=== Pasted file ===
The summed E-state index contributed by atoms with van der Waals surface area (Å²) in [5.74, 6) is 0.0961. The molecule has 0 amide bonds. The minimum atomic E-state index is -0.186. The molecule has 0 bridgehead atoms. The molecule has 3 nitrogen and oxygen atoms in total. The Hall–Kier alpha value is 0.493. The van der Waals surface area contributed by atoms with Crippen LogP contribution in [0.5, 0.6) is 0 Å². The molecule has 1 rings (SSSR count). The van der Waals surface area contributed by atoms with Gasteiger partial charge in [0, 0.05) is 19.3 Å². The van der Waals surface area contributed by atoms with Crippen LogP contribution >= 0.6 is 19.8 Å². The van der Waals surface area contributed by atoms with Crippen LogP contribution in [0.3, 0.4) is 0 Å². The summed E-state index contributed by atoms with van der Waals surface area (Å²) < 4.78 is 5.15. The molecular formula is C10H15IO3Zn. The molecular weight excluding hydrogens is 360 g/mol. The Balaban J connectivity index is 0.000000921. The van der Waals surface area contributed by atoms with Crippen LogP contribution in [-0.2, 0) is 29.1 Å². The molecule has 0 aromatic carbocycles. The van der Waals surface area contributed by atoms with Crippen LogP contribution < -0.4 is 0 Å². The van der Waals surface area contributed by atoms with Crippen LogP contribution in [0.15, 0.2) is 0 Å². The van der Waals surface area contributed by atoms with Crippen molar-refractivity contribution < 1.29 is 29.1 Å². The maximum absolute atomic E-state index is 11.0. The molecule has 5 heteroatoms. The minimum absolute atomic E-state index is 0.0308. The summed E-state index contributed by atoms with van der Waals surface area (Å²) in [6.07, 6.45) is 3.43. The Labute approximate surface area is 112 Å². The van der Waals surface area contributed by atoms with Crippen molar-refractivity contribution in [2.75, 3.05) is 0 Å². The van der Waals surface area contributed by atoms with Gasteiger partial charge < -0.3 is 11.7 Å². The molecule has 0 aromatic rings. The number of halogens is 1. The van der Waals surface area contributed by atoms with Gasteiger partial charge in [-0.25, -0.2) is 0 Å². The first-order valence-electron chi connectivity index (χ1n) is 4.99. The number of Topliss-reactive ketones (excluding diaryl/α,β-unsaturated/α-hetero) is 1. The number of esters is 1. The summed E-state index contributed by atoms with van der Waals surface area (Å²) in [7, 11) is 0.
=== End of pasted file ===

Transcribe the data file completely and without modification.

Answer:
The summed E-state index contributed by atoms with van der Waals surface area (Å²) in [5.74, 6) is 0.0961. The molecule has 0 amide bonds. The minimum atomic E-state index is -0.186. The molecule has 0 bridgehead atoms. The molecule has 3 nitrogen and oxygen atoms in total. The Hall–Kier alpha value is 0.493. The van der Waals surface area contributed by atoms with Crippen LogP contribution in [0.5, 0.6) is 0 Å². The molecule has 1 rings (SSSR count). The van der Waals surface area contributed by atoms with Gasteiger partial charge in [0, 0.05) is 19.3 Å². The van der Waals surface area contributed by atoms with Crippen LogP contribution >= 0.6 is 19.8 Å². The van der Waals surface area contributed by atoms with Crippen LogP contribution in [0.3, 0.4) is 0 Å². The summed E-state index contributed by atoms with van der Waals surface area (Å²) < 4.78 is 5.15. The molecular formula is C10H15IO3Zn. The molecular weight excluding hydrogens is 360 g/mol. The Balaban J connectivity index is 0.000000921. The van der Waals surface area contributed by atoms with Crippen LogP contribution in [-0.2, 0) is 29.1 Å². The molecule has 0 aromatic carbocycles. The van der Waals surface area contributed by atoms with Crippen LogP contribution < -0.4 is 0 Å². The van der Waals surface area contributed by atoms with Crippen LogP contribution in [0.15, 0.2) is 0 Å². The van der Waals surface area contributed by atoms with Crippen molar-refractivity contribution < 1.29 is 29.1 Å². The maximum absolute atomic E-state index is 11.0. The molecule has 5 heteroatoms. The minimum absolute atomic E-state index is 0.0308. The summed E-state index contributed by atoms with van der Waals surface area (Å²) in [6.07, 6.45) is 3.43. The Labute approximate surface area is 112 Å². The van der Waals surface area contributed by atoms with Crippen molar-refractivity contribution in [2.75, 3.05) is 0 Å². The van der Waals surface area contributed by atoms with Gasteiger partial charge < -0.3 is 11.7 Å². The molecule has 0 aromatic rings. The number of halogens is 1. The van der Waals surface area contributed by atoms with Gasteiger partial charge in [-0.25, -0.2) is 0 Å². The first-order valence-electron chi connectivity index (χ1n) is 4.99. The number of Topliss-reactive ketones (excluding diaryl/α,β-unsaturated/α-hetero) is 1. The number of esters is 1. The summed E-state index contributed by atoms with van der Waals surface area (Å²) in [7, 11) is 0.